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Vindicated!

David Edgar: The Angry Brigade, 16 December 2004

The Angry Brigade: The Cause and the Case 
by Gordon Carr.
ChristieBooks, 168 pp., £34, July 2003, 1 873976 21 6
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Granny Made Me an Anarchist 
by Stuart Christie.
Scribner, 423 pp., £10.99, September 2004, 0 7432 5918 1
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... of them describes as ‘Britain’s first urban guerrilla group’. Originally published in 1975, Gordon Carr’s book is a big-format, bite-sized narrative of the Brigade and the trials of its alleged members, supplemented by a selective chronology of the ‘angry decade’ of 1965-75. Its protagonists are a group of young student militants, inspired by ...

Emotional Sushi

Ian Sansom: Tony, Nick and Simon, 9 August 2001

One for My Baby 
by Tony Parsons.
HarperCollins, 330 pp., £15.99, July 2001, 0 00 226182 0
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How to Be Good 
by Nick Hornby.
Viking, 256 pp., £16.99, May 2001, 0 670 88823 0
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Little Green Man 
by Simon Armitage.
Viking, 246 pp., £12.99, August 2001, 0 670 89442 7
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... Hornby’s distinctive voice proves impossible to disguise: How to Be Good’s Katie Carr is About a Boy’s Will Freeman is the High Fidelity Rob is the same autobiographical voice familiar to readers of Fever Pitch. Fortunately, it is a voice of apparently inexhaustible and androgynous charm. Hornby was never really writing Lad Lit, which if it ...

Flying the flag

Patrick Parrinder, 18 November 1993

The Modern British Novel 
by Malcolm Bradbury.
Secker, 512 pp., £20, October 1993, 0 436 20132 1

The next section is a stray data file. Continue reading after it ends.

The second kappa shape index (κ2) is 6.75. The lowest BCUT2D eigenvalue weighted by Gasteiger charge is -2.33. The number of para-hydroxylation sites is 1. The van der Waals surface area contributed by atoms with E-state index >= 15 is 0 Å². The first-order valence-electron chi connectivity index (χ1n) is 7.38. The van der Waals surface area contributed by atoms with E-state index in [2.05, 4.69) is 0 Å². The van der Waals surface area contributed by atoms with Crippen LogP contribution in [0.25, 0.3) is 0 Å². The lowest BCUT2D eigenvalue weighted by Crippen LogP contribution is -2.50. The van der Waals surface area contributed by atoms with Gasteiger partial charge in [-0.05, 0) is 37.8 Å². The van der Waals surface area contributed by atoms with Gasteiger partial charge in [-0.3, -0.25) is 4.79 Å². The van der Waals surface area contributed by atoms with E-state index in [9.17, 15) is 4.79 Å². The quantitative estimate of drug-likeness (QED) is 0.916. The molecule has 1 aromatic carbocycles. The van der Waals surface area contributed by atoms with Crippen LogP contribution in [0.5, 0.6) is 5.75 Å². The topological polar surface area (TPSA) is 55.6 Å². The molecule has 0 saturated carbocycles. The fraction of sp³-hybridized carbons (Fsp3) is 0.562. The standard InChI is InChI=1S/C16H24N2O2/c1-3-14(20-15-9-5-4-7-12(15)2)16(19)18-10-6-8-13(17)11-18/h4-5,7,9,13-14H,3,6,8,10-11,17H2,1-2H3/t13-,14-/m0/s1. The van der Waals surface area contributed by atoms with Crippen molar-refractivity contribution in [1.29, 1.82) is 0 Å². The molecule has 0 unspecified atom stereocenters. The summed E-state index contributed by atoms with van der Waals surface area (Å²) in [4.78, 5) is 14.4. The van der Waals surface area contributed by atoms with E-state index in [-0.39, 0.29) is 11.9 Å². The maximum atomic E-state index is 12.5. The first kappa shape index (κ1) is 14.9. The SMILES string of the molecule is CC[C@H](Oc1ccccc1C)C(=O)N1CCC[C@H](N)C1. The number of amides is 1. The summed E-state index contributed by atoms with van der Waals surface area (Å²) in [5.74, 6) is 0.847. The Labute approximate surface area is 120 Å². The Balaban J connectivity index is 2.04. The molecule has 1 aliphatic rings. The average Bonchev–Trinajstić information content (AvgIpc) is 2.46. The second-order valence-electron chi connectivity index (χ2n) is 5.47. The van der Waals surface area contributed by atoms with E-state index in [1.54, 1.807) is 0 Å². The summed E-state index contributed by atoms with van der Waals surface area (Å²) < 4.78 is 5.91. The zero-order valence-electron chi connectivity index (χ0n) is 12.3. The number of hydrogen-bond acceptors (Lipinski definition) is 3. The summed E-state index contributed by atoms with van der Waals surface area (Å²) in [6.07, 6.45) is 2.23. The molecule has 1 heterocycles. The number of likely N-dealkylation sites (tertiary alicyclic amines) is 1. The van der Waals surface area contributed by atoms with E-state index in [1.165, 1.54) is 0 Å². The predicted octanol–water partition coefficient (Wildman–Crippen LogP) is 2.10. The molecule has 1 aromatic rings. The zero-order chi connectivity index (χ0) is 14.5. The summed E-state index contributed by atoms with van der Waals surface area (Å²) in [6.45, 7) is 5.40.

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After the War: The Novel and English Society since 1945 
by D.J. Taylor.
Chatto, 310 pp., £17.99, September 1993, 9780701137694
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... Byatt. Another novelist whose protagonists are more or less passive and defeated is George Orwell. Gordon Comstock and Winston Smith are no heroes, as their names indicate. But Orwell himself – also a created character in various ways – was a redoubtable hero. In both A Vain Conceit and After the War Taylor invokes him as a tutelary deity: in the ...

Phut-Phut

James Wood: The ‘TLS’, 27 June 2002

Critical Times: The History of the ‘Times Literary Supplement’ 
by Derwent May.
HarperCollins, 606 pp., £25, November 2001, 0 00 711449 4
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... existed. This world was Q’s cave: a warm, amateurish, freshly-dug hideout in which, say, G.S. Gordon, when he succeeded Walter Raleigh as Merton Professor of English at Oxford, ‘was said to have got the job largely on the strength of his Lit Supp contributions’. In that first year of the TLS’s existence, The Wings of the Dove was reviewed by ...

Green, Serene

Sameer Rahim: Islamic Extremism, 19 July 2007

The Islamist 
by Ed Husain.
Penguin, 288 pp., £8.99, May 2007, 978 0 14 103043 2
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... with teachers who made him think critically about facts and sources. He was inspired by E.H. Carr; he learned that Hizb ut-Tahrir had taken many of its ideas from Rousseau and Gramsci. At the same time, he began attending Islamic study groups that focused on spirituality rather than politics. He heard a Muslim scholar reprimand those ‘who adopted ...

Pseud’s Corner

John Sutherland, 17 July 1980

Duffy 
by Dan Kavanagh.
Cape, 181 pp., £4.95, July 1980, 0 224 01822 1
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Moscow Gold 
by John Salisbury.
Futura, 320 pp., £1.10, March 1980, 0 7088 1702 5
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The Middle Ground 
by Margaret Drabble.
Weidenfeld, 248 pp., £5.95, June 1980, 0 297 77808 0
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The Boy Who Followed Ripley 
by Patricia Highsmith.
Heinemann, 292 pp., £6.50, April 1980, 0 434 33520 7
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... his writing self. One notes, in support of this, the prominence in the novels of heroes like Gordon Comstock who break with their stultifying families. And it is interesting, in the light of the works reviewed here, that Patricia Highsmith also seems to have been one of those who felt the need to rename herself before going on to make a name for herself ...

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